4 Replies to “No Denying It”

  1. The Windows 7 UI is light-years ahead of both Windows Vista and XP in terms of overall usability and general operator productivity. Many users will likely upgrade based solely on this feature — it’s that compelling. Windows 7 is slightly faster than Vista on identical hardware. It’s also still significantly slower than Windows XP, while generating almost twice as many threads and consuming nearly three times as much RAM as XP to run the same application load. The numbers speak for themselves. Windows 7 benefits from the maturing of the Vista-era Windows ecosystem. As such, it fares better than its predecessor in terms of initial reliability and should quickly approach Windows XP levels of stability with the first 12 to 18 months of general availability. The days of uneven hardware support under Vista are over. Windows 7 inherits a well-rounded ecosystem of mature drivers that should enable it to achieve Windows XP (current generation) levels of initial customer satisfaction. Windows 7’s new UI paradigm provides a number of unique capabilities that Microsoft’s application folks can tap into to make their products more compelling. As such, it offers a significant integration advantage versus Windows XP and even Vista. Windows XP remains the Gold Standard for application compatibility, a fact Microsoft has fully embraced with Windows 7. Customers can expect a better compatibility experience with the new Windows, and when they do encounter an application that refuses to behave under the native runtime, they can always fall back to Virtual Windows XP Mode. Windows 7 is no better and no worse than Vista in terms of developer tools support. However, given the popularity of the beta version, Windows 7’s ultimate success in driving the post-XP migration may allow it to achieve what Vista couldn’t: making .Net the new development standard for Windows applications. Windows XP was born into a world of single-CPU systems with memory capacities measured in the megabytes. Windows 7 arrives at a time when dual and even quad-core systems are the norm, and 2GB to 3GB of RAM is considered a good starting point. Simply put, Windows 7 is better positioned to leverage new hardware technologies and to support future application and workload growth over the long haul. Windows 7 is faster than Windows Vista, but not by much — and it’s still slower than XP. It’s less secure than Vista in its default configuration, but it’s also light-years ahead of both of its older siblings when it comes to usability. Reliability is up, as is compatibility, but these trends have more to do with an industry that is finally catching up with the Vista security and driver models than with any new Windows 7 capability in particular. Windows 7 is still very much Vista at its core, and no amount of tweaking or UI paint will change that fact. But Microsoft finally did get it right.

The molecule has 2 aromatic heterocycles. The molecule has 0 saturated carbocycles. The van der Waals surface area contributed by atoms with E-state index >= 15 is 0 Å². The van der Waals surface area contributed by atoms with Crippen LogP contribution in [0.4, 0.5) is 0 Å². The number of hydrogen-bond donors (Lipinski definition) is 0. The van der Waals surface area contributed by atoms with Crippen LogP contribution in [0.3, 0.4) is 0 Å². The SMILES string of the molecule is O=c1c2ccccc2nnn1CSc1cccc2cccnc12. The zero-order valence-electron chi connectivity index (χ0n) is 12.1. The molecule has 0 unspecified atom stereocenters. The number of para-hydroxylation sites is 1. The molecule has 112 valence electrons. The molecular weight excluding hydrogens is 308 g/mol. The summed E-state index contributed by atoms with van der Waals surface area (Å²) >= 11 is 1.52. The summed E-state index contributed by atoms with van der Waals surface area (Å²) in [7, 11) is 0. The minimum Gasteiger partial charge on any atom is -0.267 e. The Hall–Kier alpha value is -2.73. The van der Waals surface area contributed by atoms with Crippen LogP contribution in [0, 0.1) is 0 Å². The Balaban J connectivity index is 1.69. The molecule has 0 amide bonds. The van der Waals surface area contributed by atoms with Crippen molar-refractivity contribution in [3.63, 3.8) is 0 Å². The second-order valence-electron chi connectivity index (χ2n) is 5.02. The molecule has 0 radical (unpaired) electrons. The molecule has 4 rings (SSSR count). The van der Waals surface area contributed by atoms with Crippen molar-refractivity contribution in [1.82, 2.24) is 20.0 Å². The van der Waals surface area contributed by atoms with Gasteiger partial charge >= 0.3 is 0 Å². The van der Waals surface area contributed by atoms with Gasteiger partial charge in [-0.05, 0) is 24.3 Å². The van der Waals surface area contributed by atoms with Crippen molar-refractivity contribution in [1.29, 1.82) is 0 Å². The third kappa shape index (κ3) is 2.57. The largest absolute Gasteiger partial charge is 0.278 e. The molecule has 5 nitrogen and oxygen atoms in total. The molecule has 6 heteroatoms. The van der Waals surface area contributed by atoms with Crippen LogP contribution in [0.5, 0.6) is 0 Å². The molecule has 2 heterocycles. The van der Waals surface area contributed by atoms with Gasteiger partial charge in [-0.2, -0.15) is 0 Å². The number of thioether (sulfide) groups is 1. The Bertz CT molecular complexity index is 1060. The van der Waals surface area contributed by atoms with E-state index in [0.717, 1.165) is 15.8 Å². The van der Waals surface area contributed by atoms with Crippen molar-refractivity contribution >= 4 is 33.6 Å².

Hats off to Windows XP — it had a great run. But change is in the air, and it smells like Windows 7.

  2. Operating systems are irrelevant. Can you give me a choice of IE7, IE8, Firefox, Opera, Chrome, Safari or Lynx? 🙂

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